Home Brew Forums

Home Brew Forums (http://www.homebrewtalk.com/forum.php)
-   Beginners Beer Brewing Forum (http://www.homebrewtalk.com/f39/)
-   -   Primary to bottling bucket back to primary(secondary) (http://www.homebrewtalk.com/f39/primary-bottling-bucket-back-primary-secondary-250734/)

IPANY 06-11-2011 09:10 PM

Primary to bottling bucket back to primary(secondary)
 
I was wondering if anyone would advise for or against using the bottling bucket to transfer my beer from the primary. THEN i would clean/sanitize the primary carboy and use it as a secondary after transfering the beer back via siphon. Any obvious pitfalls im missing? Perhaps someone has actually done this?


Im trying to avoid buying a second glass carboy cause times are tight.

Dog House Brew 06-11-2011 09:26 PM

If I were not doing a beer that needs to be dry hopped I wouldn't even use a secondary fermenter. The only reason I do it when I dry hop is because I use glass for dry hopping so I can see better when transfering to keg/bottling bucket. All other beers I just leave in primary 3 weeks and bottle/keg. Is there a reason you are going to secondary?

IPANY 06-12-2011 01:12 AM

It would be for clarity, and I heard that it reduces a yeasty taste. Will all that be rectified by longer primary time? Perhaps after everything settles?

wcarter1227 06-12-2011 01:21 AM

i dont even bother with the secondary now, even when i am dryhopping. Unless I am doing a beer that requires an eternity of aging youll be fine if you just do a long primary. lot of information about the subject here on the forum.

Beezy 06-12-2011 01:33 AM

My last dryhopped beer I just let it go for 2 weeks then added the hops and let it go for another week. It was actually clearer than I expected. It was wheat after-all. So many advise against secondary. Makes sense. Oxidation should be the enemy not the yeast or haze imo.

Golddiggie 06-12-2011 01:36 AM

Quote:

Originally Posted by IPANY (Post 2998806)
It would be for clarity, and I heard that it reduces a yeasty taste. Will all that be rectified by longer primary time? Perhaps after everything settles?

Racking for clarity is a carry over from the home brewing dark ages. You can get as good, or better, results simply by leaving the brew the F alone. I'm ONLY racking brews to a different vessel (before bottling, and soon kegging) when aging with something that does better OFF the yeast. Something like oak for example. I've dry hopped right in primary already with excellent results.

The less times you mess with the brew, transferring when not necessary, the greater the chance of contamination/infection. With racking, you also risk oxidizing the brew. Not something I would recommend to anyone.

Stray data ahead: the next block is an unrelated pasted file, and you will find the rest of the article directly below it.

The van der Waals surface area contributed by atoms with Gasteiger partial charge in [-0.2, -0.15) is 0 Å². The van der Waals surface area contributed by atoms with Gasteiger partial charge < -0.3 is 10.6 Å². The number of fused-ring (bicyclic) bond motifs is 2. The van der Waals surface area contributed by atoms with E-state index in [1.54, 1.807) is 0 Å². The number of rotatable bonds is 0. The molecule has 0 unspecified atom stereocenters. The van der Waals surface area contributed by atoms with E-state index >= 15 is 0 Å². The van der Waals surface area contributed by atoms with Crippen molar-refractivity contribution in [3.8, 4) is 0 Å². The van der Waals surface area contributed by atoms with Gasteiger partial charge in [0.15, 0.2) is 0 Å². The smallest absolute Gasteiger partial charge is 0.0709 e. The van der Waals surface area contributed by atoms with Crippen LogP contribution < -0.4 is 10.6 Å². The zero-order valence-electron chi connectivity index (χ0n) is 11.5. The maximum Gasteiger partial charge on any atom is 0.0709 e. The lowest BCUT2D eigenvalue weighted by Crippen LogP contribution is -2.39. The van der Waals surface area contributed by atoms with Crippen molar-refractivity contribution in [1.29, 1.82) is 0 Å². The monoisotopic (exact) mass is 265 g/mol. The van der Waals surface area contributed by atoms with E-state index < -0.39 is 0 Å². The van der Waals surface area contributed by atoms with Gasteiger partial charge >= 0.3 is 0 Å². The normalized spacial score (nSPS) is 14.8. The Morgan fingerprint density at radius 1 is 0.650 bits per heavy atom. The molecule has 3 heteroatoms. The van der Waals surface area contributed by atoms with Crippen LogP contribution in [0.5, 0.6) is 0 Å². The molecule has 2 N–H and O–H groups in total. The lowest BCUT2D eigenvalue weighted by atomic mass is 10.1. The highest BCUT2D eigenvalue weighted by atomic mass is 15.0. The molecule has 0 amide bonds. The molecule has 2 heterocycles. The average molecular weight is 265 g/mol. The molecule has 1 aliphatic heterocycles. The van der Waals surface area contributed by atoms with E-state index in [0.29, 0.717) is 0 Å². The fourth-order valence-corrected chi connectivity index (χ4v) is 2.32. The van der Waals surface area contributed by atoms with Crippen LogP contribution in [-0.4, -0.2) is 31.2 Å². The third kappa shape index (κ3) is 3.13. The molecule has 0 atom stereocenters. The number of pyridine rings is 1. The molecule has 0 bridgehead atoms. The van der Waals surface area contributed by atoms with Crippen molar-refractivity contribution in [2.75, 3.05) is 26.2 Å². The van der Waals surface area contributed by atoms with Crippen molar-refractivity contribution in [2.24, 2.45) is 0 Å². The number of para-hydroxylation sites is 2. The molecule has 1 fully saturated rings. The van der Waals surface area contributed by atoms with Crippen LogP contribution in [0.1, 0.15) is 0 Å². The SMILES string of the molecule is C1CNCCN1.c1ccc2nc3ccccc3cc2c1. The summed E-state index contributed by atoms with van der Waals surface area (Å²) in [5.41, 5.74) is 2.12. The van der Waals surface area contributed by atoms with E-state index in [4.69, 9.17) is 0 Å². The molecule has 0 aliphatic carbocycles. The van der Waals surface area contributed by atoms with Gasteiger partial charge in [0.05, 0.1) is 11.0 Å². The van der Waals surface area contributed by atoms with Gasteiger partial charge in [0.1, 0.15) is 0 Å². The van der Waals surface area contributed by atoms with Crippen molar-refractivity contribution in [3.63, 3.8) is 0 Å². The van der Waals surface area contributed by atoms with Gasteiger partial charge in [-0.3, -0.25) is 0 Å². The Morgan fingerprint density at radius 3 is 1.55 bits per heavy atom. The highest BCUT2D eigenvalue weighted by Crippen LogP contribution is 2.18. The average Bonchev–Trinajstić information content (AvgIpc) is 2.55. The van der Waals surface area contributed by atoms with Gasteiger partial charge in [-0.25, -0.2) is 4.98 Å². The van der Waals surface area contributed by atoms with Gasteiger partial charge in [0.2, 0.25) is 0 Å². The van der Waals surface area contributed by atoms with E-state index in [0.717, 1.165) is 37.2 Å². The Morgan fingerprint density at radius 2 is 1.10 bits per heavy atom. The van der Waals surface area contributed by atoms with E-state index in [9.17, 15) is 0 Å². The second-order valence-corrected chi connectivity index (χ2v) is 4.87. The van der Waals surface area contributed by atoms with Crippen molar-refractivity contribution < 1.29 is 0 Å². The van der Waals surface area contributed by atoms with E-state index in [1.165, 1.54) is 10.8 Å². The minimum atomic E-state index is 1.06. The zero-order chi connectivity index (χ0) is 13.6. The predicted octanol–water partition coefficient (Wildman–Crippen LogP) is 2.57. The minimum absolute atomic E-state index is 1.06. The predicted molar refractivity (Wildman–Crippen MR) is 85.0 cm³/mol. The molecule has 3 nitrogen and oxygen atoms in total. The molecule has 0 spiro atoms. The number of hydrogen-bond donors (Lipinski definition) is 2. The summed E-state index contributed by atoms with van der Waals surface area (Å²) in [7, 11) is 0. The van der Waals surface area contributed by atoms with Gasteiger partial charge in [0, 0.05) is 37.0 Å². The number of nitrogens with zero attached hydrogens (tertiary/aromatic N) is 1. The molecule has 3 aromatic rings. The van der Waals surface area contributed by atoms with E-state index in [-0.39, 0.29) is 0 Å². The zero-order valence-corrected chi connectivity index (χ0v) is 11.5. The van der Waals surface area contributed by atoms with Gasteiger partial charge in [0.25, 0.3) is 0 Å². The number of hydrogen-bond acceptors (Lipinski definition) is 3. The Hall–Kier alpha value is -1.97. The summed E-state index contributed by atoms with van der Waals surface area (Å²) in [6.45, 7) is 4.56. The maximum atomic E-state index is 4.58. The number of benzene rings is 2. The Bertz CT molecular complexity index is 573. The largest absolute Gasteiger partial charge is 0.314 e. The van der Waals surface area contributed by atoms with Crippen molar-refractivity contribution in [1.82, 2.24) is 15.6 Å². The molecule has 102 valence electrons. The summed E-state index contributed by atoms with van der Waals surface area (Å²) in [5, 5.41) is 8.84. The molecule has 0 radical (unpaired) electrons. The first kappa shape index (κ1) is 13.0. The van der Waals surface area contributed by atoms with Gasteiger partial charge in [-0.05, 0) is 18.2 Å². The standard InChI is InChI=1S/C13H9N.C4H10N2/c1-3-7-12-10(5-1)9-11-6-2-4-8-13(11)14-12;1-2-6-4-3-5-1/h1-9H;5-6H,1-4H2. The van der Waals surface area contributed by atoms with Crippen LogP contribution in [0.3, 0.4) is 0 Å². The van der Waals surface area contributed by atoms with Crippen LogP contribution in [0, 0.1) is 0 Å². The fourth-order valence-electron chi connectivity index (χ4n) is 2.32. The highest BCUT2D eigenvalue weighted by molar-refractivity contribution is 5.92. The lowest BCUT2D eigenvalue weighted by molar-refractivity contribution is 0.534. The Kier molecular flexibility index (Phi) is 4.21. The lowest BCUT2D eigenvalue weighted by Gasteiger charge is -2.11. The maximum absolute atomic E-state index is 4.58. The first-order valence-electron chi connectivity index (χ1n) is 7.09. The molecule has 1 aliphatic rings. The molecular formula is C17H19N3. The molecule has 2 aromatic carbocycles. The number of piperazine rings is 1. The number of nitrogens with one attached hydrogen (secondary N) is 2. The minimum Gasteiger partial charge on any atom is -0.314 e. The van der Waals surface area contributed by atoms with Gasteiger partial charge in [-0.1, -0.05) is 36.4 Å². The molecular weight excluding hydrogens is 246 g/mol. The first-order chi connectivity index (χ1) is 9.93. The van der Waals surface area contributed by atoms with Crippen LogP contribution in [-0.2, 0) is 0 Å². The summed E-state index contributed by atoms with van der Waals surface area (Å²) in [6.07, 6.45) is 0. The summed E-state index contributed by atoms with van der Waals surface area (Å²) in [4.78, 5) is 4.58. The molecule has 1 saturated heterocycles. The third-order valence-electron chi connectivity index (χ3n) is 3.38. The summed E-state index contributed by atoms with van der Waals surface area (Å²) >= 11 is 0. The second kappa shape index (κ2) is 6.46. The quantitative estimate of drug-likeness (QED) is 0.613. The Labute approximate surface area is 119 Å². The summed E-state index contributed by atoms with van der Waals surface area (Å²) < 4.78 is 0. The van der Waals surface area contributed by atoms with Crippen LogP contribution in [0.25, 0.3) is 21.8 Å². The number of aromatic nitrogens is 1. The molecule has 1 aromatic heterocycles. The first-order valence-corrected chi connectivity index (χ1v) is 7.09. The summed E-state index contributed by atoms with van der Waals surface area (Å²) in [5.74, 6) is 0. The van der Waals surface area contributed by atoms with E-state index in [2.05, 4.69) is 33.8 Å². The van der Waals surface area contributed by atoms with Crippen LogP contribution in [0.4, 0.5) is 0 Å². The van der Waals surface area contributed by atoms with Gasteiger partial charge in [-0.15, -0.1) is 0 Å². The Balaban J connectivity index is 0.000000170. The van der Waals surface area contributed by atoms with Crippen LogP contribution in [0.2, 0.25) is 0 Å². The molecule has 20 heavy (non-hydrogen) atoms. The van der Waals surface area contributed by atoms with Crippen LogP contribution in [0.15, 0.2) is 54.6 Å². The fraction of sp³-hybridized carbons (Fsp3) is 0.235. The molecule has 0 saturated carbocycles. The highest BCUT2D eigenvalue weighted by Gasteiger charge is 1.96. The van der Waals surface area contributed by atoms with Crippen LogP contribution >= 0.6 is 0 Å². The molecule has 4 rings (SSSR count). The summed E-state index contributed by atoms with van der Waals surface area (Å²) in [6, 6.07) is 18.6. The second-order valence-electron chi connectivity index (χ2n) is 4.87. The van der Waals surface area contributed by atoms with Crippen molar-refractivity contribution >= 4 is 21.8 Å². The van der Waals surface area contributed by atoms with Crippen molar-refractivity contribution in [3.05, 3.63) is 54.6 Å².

BTW, leaving the brew/wort on the yeast cake will actually get rid of that 'yeasty taste' faster than racking it...

IPANY 06-12-2011 02:04 AM

awesome, great info guys Ill just be patient and let it go for at least 3 weeks

thanks!

charlesmartin 06-12-2011 02:26 AM

IPANY,
the biggest problem with doing what you suggested (primary to bb back to primary) is that you run the risk of exposing your beer to oxygen. as long as it is in the primary, the pressure of co2 in the fermenter keeps the o2 out. moving the beer from one container to the other removes the co2 blanket. the best thing you can do for the sake of clarity is to give it time, keep the temp constant, and then take care when you rack to the bottling bucket for bottling...or the keg.

great question, by the way.

Golddiggie 06-12-2011 02:43 AM

Quote:

Originally Posted by IPANY (Post 2998875)
awesome, great info guys Ill just be patient and let it go for at least 3 weeks

thanks!

Depending on the brew, I've been giving batches 4-8 weeks in primary, then bottling (or aging for X weeks before bottling)... I have a brew I started on May 7th (National Home Brew day) that I plan to bottle sometime in the next 2-3 weeks. Depending on my brew-buddy's schedule, and how things go during tomorrow's brew day...

BEFORE you decide to bottle anything, taste it. Otherwise, you won't really know if the batch is truly ready for bottles. Even if it has hit the FG, it could need more time on the yeast/in primary before it's really ready for the next steps.

Long primaries is another reason why you should plan to establish your pipeline soon in your home brewing career. I figure that any brew I make will take a minimum of 7 weeks from grain to glass. Many go longer. ALL come out really good or great. Even with kegging (I'm about to start kegging 3 gallons from each batch, bottling the balance) I'll only be shaving a week from the grain to glass time.

Dog House Brew 06-13-2011 02:34 AM

Quote:

Originally Posted by IPANY (Post 2998875)
awesome, great info guys Ill just be patient and let it go for at least 3 weeks

thanks!

If you are pitching adequate amounts of yeast your primary fermentation should be between 6-12 days. The added week is for the yeast to clean up after themselves. I've just gotten in the habit of doing 3 wk primary, but I know some awesome brewers that do 14 days.


All times are GMT. The time now is 05:25 AM.

Copyright ©2000 - 2014, Jelsoft Enterprises Ltd.